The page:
...how do I know this? Because I have done it and know that it works. I kick you hard on the thigh, it takes a few moments, brief seconds for the pain to register, you carry on for a few breif moments... your leg begins to feel that pain tremedously and your leg gives up! adrenalin or not it will give up! If it doesnt happen with the first initial strike the second will almost always do it unless you are accustomed to kicking, the funny thing is in a fight ring or not, when a man feels pain all concentration goes to that area, he doesnt want to be kicked there again I can tell you, thoughts race, the pain is something to be felt before you can critique the usefulness of a kick, trust me on that. I could parylise your leg with one kick John and you'd not be walking for a week and I could do that kick from arms lenght away from you. I myself have been there and been hobbling around... ANY man who has taken a thigh kick will agree, until you have felt it and expeienced the sheer amount of damage ONE thigh kick can do then you dont know what its like to be hurt by a kick. I know what its like to be hurt by a kick and a punch, out of the two I'll take the punch thank you.
http://members.aol.com/Thaiboxing2000/ <--- read down how Maurice Smith used kicking in NHB.

Theres a nerve runing through your leg and if you land a nice kick on that (which to be honest is just as risky as punching in regards to accuracy) Your leg is giving up unless you can take that kick and theres only one way to develop the conditioning required to withstand those type of kicks, by kicking and being kicked and knowing what its like to crumble under extreme pain and that is not an exaggeration.

Kideny shot kick, done this and winded. Again it takes a few seconds for the winded reaction to kick in but when it does it usually ends the fight. Boxers for some reason tend to punch, hmm... why is that?

guys trained in fighting usually know to look out for other things flying at them so with these guys it tends to be a little more difficult to land certain shots, any shots be it kick punch or fart. But with the inexpereinced and inept its a funny site to see when they punch and you whip a KICK into their kidney. First reaction is like a deep grunt, then you know its just a matter of moments before the reaction finally kicks in, one bang and maybe follow up with a few punches and he's going down....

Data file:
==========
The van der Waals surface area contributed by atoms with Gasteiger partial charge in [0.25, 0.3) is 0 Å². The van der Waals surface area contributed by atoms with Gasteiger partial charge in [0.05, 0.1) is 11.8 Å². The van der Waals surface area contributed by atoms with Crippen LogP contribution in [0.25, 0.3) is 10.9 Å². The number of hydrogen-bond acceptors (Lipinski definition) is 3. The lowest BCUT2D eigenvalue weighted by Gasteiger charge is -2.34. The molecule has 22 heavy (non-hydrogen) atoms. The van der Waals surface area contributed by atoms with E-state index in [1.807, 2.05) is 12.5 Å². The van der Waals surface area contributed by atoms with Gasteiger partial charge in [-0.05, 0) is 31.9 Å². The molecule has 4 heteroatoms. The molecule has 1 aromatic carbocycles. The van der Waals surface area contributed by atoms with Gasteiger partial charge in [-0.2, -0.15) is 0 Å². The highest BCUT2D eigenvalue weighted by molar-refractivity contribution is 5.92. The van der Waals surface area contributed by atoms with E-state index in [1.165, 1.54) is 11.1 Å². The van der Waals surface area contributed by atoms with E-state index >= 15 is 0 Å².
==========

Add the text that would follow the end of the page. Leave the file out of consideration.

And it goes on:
....fighting is fighting. If you can do it and the opening is there then take it.

Kicking is a very feasable tool in street defense. Some folks can kick like lightening some cant kick for dogs poo.

One foot on or not it is still a wonderfull weapon and one I will never neglect. I train hard at my kicking ability, A lot of work has gone into developing my kicking power and speed, it odes not come easy and you cannot expect to get good at kicking without putting in the hard work but when you do develop that kick it really is something else.

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#135071 - 09/15/04 07:44 AM Re: JKD? System or Philosophy
MuayThai Offline
Professional Poster

Registered: 08/20/03
Posts: 2242
Loc: UK
http://members.aol.com/ThaiRing/faqs.html

A Mixed Martial Artist comments:

[QUOTE]The first time an opponent lands a hard Thai kick on your legs, you will get a wake up call more painful than shin conditioning. Mentally tell yourself that this is the initiation process. In time your shins will be properly conditioned. There are ointments that may alleviate some of the pain. Use them as needed. But understand that no oitment will make the process painless[/QUOTE]

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#135072 - 09/15/04 06:47 PM Re: JKD? System or Philosophy
Anonymous
Unregistered


If you train to kick, then kick, if you train to punch, then punch, if you train for both, use both. Kicking is only as effective as the kicker, same with punches. The only time a kick should leave the kicker looking up at the ceiling is when they are point fighting, and training to lean their body back in order to avoid taking a point. Some one who kicks in combat, not sport, will kick with their weight, leaning in if anything, a well placed stomp kick is simply an exagerated step. driving all of your force momentum, and weight into and through the target. Back to the JKD topic, read Bruce Lee's Fighting Technique. Every page has something about the effectiveness of hard, fast, low kicks. and 90% of the picutres are of him Kicking people in the knee. Seems like he believed in kicks too, didn't seem to throw him off balance.

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#135073 - 09/15/04 08:52 PM Re: JKD? System or Philosophy
Anonymous
Unregistered


Hi all

I study a system that is very similar to JKD and holds many of the same principals.....if it works for you, use it....